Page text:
Mercy For Animals is calling on Governor Haslam to veto SB 1248/HB 1191.
Nathan Runkle, executive director of Mercy For Animals, said "These bills are transparent attempts by agribusiness interests to sweep evidence of animal cruelty under the rug and shield animal abusers from public scrutiny. They are ag-gag bills specifically designed to silence whistleblowers and keep the people of Tennessee in the dark about where their food comes from.
"The purpose of these bills is to prevent whistleblowers from documenting and exposing the full extent of animal abuse and other criminal activity in factory farms and slaughterhouses. The practical effects of these bills would be to allow factory farms to scapegoat low-level employees for cruel and inhumane practices that start at the top, while shielding managers and corporate executives from criminal liability.
"If enacted, these bills will have far-reaching and devastating consequences, such as concealing animal abuse, food safety risks, workers’ rights violations, and other serious crimes that occur behind the closed doors of Tennessee’s factory farms.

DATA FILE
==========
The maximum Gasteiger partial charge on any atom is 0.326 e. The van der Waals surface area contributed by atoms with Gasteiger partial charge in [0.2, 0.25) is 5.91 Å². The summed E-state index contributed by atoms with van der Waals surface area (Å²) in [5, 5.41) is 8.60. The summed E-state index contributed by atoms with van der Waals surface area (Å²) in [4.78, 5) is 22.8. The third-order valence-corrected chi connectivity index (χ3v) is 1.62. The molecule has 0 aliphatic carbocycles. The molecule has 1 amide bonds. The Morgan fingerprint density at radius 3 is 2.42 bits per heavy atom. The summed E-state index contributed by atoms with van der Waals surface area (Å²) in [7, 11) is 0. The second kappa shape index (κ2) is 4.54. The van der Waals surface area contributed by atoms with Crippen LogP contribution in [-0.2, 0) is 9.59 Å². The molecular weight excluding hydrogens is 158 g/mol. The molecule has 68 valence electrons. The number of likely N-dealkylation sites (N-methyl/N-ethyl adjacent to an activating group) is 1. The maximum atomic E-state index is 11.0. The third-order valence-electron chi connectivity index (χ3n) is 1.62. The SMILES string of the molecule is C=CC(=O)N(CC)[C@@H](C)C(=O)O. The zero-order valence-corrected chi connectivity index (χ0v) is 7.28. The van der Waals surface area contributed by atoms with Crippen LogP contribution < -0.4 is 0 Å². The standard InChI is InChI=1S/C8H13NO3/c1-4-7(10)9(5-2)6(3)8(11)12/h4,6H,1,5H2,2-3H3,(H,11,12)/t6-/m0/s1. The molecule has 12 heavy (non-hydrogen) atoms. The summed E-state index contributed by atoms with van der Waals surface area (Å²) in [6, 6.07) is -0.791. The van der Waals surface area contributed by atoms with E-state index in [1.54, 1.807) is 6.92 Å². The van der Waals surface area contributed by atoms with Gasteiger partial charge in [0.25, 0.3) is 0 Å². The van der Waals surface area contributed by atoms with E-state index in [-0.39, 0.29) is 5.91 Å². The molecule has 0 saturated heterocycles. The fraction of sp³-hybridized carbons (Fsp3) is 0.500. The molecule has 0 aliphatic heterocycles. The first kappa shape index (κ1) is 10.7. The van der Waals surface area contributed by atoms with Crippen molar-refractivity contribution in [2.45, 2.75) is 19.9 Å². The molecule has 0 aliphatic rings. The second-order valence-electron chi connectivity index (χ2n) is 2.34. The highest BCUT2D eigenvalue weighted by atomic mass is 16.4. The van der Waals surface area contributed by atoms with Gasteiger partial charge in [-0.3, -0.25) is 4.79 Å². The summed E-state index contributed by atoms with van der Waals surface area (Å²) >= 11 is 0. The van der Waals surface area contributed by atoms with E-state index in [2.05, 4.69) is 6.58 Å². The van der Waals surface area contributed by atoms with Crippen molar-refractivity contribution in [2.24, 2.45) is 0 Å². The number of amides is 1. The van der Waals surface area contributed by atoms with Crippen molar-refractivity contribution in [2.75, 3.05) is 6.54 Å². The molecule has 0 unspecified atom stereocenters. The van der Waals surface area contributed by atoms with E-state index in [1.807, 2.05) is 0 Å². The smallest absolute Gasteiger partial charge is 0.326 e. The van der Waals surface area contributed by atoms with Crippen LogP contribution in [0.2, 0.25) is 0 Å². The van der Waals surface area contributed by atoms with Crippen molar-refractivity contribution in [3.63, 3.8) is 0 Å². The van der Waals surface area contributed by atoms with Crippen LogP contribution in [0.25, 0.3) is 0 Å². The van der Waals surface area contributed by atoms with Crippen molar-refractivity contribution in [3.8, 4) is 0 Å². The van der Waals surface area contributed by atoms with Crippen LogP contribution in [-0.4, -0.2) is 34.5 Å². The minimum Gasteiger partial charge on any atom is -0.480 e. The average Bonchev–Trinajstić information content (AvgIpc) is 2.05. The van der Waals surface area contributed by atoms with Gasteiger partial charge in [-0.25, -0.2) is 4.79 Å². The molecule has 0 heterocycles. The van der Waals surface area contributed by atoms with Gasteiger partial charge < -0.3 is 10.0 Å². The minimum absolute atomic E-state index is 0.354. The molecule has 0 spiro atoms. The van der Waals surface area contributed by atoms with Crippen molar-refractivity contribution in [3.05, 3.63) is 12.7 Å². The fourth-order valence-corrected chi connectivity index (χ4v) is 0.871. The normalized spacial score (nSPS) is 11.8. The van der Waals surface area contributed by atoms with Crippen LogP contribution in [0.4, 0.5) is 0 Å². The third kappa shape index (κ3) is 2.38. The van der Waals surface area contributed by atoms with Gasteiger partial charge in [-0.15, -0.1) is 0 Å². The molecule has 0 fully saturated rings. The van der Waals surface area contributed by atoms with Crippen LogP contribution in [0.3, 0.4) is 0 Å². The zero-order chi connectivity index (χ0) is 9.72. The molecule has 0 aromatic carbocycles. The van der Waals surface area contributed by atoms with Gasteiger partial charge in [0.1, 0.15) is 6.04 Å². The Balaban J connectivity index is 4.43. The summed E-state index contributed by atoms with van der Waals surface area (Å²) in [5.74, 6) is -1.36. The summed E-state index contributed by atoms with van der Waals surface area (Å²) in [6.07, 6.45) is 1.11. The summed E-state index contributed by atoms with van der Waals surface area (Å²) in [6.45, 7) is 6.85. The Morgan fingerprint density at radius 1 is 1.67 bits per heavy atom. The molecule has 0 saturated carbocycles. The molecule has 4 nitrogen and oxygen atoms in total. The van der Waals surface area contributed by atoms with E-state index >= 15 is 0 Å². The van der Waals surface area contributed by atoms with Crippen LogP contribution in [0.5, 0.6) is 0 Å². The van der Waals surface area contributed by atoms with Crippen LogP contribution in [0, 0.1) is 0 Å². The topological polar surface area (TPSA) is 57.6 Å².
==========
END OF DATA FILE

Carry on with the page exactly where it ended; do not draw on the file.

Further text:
"Although the Tennessee legislature has clearly bowed to the pressure of corporate factory farming interests and failed the citizens of this state, we are urging Governor Haslam to veto this dangerous and un-American legislation and send a clear message that the state of Tennessee puts the interests of its citizens ahead of corporate profits."
Mercy For Animals sent the following letter to Governor Haslam Friday morning:
April 19, 2013
Governor Bill Haslam
1st Floor, State Capitol
Nashville, TN 37243
Dear Governor Haslam:
I am writing to you on behalf of Mercy For Animals, a national, non-profit animal protection organization, to urge you to veto companion bills SB 1248 and HB 1191.
SB 1248 and HB 1191 are transparent attempts by agribusiness interests to sweep evidence of animal cruelty under the rug and shield animal abusers from public scrutiny. They are “ag-gag” bills specifically designed to silence whistleblowers and keep the people of Tennessee in the dark about where their food comes from.
Under the pretext of mandatory reporting, these bills hinder the ability of whistleblowers to fully document and expose instances of criminal animal abuse, food safety risks, workers’ rights violations, and other serious crimes that occur behind the closed doors of Tennessee’s factory farms. Yet, other mandatory reporting laws in Tennessee are strikingly different from these bills, in that they do not cherry-pick the instances of criminal activity that should and should not be reported, or selectively require one class of people to report crimes at the exclusion of all others.